# Difference between revisions of "2007 AIME II Problems/Problem 15"

## Problem

Four circles $\omega,$ $\omega_{A},$ $\omega_{B},$ and $\omega_{C}$ with the same radius are drawn in the interior of triangle $ABC$ such that $\omega_{A}$ is tangent to sides $AB$ and $AC$, $\omega_{B}$ to $BC$ and $BA$, $\omega_{C}$ to $CA$ and $CB$, and $\omega$ is externally tangent to $\omega_{A},$ $\omega_{B},$ and $\omega_{C}$. If the sides of triangle $ABC$ are $13,$ $14,$ and $15,$ the radius of $\omega$ can be represented in the form $\frac{m}{n}$, where $m$ and $n$ are relatively prime positive integers. Find $m+n.$

## Solution

### Solution 1 (homothety)

First, apply Heron's formula to find that $[ABC] = \sqrt{21 \cdot 8 \cdot 7 \cdot 6} = 84$. The semiperimeter is $21$, so the inradius is $\frac{A}{s} = \frac{84}{21} = 4$.

Now consider the incenter $I$ of $\triangle ABC$. Let the radius of one of the small circles be $r$. Let the centers of the three little circles tangent to the sides of $\triangle ABC$ be $O_A$, $O_B$, and $O_C$. Let the center of the circle tangent to those three circles be $O$. The homothety $\mathcal{H}\left(I, \frac{4-r}{4}\right)$ maps $\triangle ABC$ to $\triangle XYZ$; since $OO_A = OO_B = OO_C = 2r$, $O$ is the circumcenter of $\triangle XYZ$ and $\mathcal{H}$ therefore maps the circumcenter of $\triangle ABC$ to $O$. Thus, $2r = R \cdot \frac{4 - r}{4}$, where $R$ is the circumradius of $\triangle ABC$. Substituting $R = \frac{abc}{4[ABC]} = \frac{65}{8}$, $r = \frac{260}{129}$ and the answer is $\boxed{389}$.

### Solution 2

Consider a 13-14-15 triangle. $A=84.$ [By Heron's Formula or by 5-12-13 and 9-12-15 right triangles.]

The inradius is $r=\frac{A}{s}=\frac{84}{21}=4$, where $s$ is the semiperimeter. Scale the triangle with the inradius by a linear scale factor, $u.$

The circumradius is $R=\frac{abc}{4rs}=\frac{13\cdot 14\cdot 15}{4\cdot 4\cdot 21}=\frac{65}{8},$ where $a,$ $b,$ and $c$ are the side-lengths. Scale the triangle with the circumradius by a linear scale factor, $v$.

Cut and combine the triangles, as shown. Then solve for $4u$:

$\frac{65}{8}v=8u$
$v=\frac{64}{65}u$
$u+v=1$
$u+\frac{64}{65}u=1$
$\frac{129}{65}u=1$
$4u=\frac{260}{129}$

The solution is $260+129=\boxed{389}$.

### Solution 3 (elementary)

Let $A'$, $B'$, $C'$, and $O$ be the centers of circles $\omega_{A}$, $\omega_{B}$, $\omega_{C}$, $\omega$, respectively, and let $x$ be their radius.

Now, triangles $ABC$ and $A'B'C'$ are similar by parallel sides, so we can find ratios of two quantities in each triangle and set them equal to solve for $x$.

Since $OA'=OB'=OC'=2x$, $O$ is the circumcenter of triangle $A'B'C'$ and its circumradius is $2x$. Let $I$ denote the incenter of triangle $ABC$ and $r$ the inradius of $ABC$. Then the inradius of $A'B'C'=r-x$, so now we compute r. Computing the inradius by $A=rs$, we find that the inradius of $ABC$ is $4$. Additionally, using the circumradius formula $R=\frac{abc}{4K}$ where $K$ is the area of $ABC$ and $R$ is the circumradius, we find $R=\frac{65}{8}$. Now we can equate the ratio of circumradius to inradius in triangles $ABC$ and $A'B'C'$.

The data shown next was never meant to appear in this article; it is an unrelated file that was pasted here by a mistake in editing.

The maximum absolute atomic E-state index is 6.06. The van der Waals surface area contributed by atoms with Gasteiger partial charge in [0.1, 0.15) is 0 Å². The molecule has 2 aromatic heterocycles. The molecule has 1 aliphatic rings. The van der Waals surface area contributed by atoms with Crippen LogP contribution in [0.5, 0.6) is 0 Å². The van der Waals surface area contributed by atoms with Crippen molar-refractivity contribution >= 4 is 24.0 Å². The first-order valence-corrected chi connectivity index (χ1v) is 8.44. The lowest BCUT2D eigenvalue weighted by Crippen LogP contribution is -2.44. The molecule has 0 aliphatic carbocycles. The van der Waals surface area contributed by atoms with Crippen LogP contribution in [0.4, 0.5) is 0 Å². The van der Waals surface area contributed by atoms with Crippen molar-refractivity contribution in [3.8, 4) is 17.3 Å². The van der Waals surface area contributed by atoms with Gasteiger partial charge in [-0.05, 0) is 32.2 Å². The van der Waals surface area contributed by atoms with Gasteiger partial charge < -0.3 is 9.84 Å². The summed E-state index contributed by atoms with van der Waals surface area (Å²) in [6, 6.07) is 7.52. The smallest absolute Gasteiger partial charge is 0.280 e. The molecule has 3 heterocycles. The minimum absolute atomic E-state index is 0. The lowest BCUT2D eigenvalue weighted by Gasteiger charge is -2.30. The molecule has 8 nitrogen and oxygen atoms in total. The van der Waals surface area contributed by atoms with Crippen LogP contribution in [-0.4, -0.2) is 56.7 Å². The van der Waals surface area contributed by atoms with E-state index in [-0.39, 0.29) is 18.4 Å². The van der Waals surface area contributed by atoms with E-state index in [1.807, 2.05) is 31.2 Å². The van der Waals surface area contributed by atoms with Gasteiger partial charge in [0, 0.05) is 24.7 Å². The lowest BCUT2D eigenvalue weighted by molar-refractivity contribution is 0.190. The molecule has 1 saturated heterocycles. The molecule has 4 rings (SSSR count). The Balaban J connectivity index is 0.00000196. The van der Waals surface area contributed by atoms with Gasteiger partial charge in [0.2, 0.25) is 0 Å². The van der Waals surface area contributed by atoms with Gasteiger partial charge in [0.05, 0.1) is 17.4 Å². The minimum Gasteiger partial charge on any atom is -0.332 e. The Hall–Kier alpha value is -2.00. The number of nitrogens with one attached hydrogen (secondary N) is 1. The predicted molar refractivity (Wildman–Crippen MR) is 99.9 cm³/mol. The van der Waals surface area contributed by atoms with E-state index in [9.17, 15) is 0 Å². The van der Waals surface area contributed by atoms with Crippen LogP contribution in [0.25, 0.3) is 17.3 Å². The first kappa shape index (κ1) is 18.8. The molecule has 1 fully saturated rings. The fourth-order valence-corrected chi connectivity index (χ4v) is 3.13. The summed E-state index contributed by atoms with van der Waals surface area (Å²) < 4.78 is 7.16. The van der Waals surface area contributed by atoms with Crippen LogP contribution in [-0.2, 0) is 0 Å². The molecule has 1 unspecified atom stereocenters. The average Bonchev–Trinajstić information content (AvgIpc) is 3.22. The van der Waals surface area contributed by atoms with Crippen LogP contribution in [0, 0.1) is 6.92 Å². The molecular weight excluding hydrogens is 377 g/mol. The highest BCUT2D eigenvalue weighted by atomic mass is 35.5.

$$\frac{\frac{65}{8}}{4}=\frac{2x}{4-x}$$

Solving, we get $x=\frac{260}{129}$, so our answer is $260+129=\boxed{389}$.

## Solution 4

According to the diagram, it is easily to see that there is a small triangle made by the center of three circles which aren't in the middle. The circumradius of them is$2r$. Now denoting $AB=13;BC=14;AC=15$, and centers of circles tangent to $AB,AC;AC,BC;AB,BC$ are relatively $M,N,O$ with $OJ,NK$ both perpendicular to $BC$. It is easy to know that $tanB=\frac{12}{5}$, so $tan\angle OBJ=\frac{2}{3}$ according to half angle formula. Similarly, we can find $tan\angle NCK=\frac{1}{2}$. So we can see that $JK=ON=14-\frac{7x}{2}$. Obviously, $\frac{2x}{14-\frac{7x}{2}}=\frac{65}{112}$ . After solving, we get $x=\frac{260}{129}$, so our answer is $260+129=\boxed{389}$. ~bluesoul

## Diagram for Solution 1

Here is a diagram illustrating solution 1. Note that unlike in the solution $O$ refers to the circumcenter of $\triangle ABC$. Instead, $O_\omega$ is used for the center of the third circle, $\omega$. $[asy] unitsize(0.75cm); pair A, B, C, Oa, Ob, Oc, Od, O, I; path circ1, circ2; // Homotethy factor - backplugged from solution real k = 64/129; real r = 260/129; B = (0, 0); C = (14, 0); circ1 = circle(B, 13); circ2 = circle(C, 15); A = intersectionpoints(circ1, circ2)[0]; I = incenter(A, B, C); Oa = (65*A + 64*I)/129; Ob = (65*B + 64*I)/129; Oc = (65*C + 64*I)/129; Od = circumcenter(Oa, Ob, Oc); O = circumcenter(A, B, C); draw(circle(Oa, r)); draw(circle(Ob, r)); draw(circle(Oc, r)); draw(circle(Od, r)); draw(incircle(Oa, Ob, Oc)^^incircle(A, B, C)^^I--foot(I, A, C), green); draw(A--B--C--cycle); draw(Oa--Ob--Oc--cycle, blue); draw(A--I--B^^I--C, blue); draw(Oa--foot(Oa, A, C)^^Oc--foot(Oc, A, C), blue); draw(rightanglemark(Oa, foot(Oa, A, C), C)^^rightanglemark(Oc, foot(Oc, A, C), A)); dot(I); dot(Oa); dot(Ob); dot(Oc); dot(Od); dot(O, red); label("A", A, N); label("B", B, S); label("C", C, S); label("I", I, S); label("O_A", Oa, NW); label("O_B", Ob, SW); label("O_C", Oc, SE); label("O_\omega", Od, N); label("O", O, SE, red); [/asy]$